Developer(s) – Asmik Ace Entertainment, AKI Corporation & Natsume
Publisher(s) – THQ & Asmik Ace Entertainment
Following the success of WCW Vs NWO: World Tour and WCW Vs NWO: Revenge, the World Wrestling Federation approached publishers THQ and tapped them to developed a WWF game using the same mechanics and visual style as the two aforementioned games; despite them being able to provide stern competition prior with the likes of WWF War Zone and WWF Attitude. The gamble, however, paid off greatly, commercially and artistically in my opinion, and whilst it’s disputed which THQ published WWF game is better out of this and WWF No Mercy, I prefer Wrestlemania 2000 for a number of reasons.
Graphics – 9/10
The primary reason why my own preference lies with Wrestlemania 2000 is because of the visuals. Not necessarily in terms of the game’s presentation from a technical standpoint, but from a conceptual one. The biggest advantage that this has over No Mercy is that the ringside intros are shown in full, and it was great to look at back in the day and think about how realistic it was, and it’s great to do it now for anyone who have been a fan of the WWF back around the Attitude era, and may be looking for the nostalgia factor.
Gameplay – 9/10
In game, players and fans will want for nothing. There is a plethora of different features and game modes that will keep players busy for hours on end. They can choose to go through a career mode, or of course set up multiplayer exhibition matches, or apart from that, each primary annual WWF event is available for players to try out, such as King of the Ring, Summer Slam, Survivor Series etc. The only criticism I have towards the gameplay is that the career mode is a little bit inaccessible compared to the difficulty level of the rest of the game, but it’s not to the point of being unbearable.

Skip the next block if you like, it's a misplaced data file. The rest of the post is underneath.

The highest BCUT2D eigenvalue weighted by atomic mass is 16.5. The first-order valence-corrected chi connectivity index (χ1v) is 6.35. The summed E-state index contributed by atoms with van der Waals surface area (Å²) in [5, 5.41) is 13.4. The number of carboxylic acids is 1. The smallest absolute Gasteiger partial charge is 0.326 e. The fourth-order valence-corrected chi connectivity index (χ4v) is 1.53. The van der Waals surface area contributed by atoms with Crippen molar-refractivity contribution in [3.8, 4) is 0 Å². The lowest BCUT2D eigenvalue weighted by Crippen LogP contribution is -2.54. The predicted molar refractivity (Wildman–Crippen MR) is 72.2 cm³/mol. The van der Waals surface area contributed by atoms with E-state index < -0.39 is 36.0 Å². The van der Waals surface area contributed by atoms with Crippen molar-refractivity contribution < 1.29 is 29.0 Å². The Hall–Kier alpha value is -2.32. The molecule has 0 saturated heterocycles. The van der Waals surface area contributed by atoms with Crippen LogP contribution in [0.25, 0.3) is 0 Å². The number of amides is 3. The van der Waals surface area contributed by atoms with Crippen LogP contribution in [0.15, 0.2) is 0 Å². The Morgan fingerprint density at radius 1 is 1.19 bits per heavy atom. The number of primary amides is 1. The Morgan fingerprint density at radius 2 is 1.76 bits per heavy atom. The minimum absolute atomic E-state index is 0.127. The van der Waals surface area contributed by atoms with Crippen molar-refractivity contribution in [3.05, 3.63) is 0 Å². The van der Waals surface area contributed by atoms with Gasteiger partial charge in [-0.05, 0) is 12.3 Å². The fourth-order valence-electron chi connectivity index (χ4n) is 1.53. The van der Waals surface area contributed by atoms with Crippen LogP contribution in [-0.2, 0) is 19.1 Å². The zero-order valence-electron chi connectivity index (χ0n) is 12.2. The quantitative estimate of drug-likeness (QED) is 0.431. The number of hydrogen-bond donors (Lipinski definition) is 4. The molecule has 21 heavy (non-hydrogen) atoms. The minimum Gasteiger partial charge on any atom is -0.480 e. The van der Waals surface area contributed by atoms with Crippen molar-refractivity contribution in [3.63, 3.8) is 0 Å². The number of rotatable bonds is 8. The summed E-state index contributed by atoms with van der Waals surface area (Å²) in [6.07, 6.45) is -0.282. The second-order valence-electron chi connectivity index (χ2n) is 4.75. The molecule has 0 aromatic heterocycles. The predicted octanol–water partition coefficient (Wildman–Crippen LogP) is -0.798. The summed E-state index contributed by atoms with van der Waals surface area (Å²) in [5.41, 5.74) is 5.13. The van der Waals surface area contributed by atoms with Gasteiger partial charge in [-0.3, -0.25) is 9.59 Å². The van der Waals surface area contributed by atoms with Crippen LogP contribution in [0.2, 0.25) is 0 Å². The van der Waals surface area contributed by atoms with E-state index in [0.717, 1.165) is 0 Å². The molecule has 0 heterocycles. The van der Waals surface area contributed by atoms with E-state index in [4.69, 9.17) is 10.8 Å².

Controls – 9/10
The control scheme is almost perfect, if not for the fact that the movement can be a little bit awkward, and at times, it may be just as awkward to land a specific hit or perform a specific move. Apart from that, however, they work just as well as they did in WWF War Zone or WWF Attitude, and to a slight extent, I found that they are an improvement on the previous THQ wrestling games as well.
Originality – 6/10
The entire game is basically a carbon copy of both WCW Vs NWO: World Tour and WCW Vs NWO: Revenge, but I’m far too apprehensive to deduct too many marks for this, since that was the whole point of tapping THQ as publisher anyway. WWF liked this style of play, and wanted to adopt it for their games and all things considered, it worked splendidly. The formula would arguably be improved upon with new gameplay features with the Advent of WWF No Mercy, but as a starting point, this game was far more than a mere question of trial and error.
To summarize, WWF Wrestlemania 2000 is my favourite wrestling game of all time. Though I was impressed with prior WWF games that came before this, and even the two THQ games that came before this, this title blew them all out of the water, and in my opinion, no other wrestling game has come close since.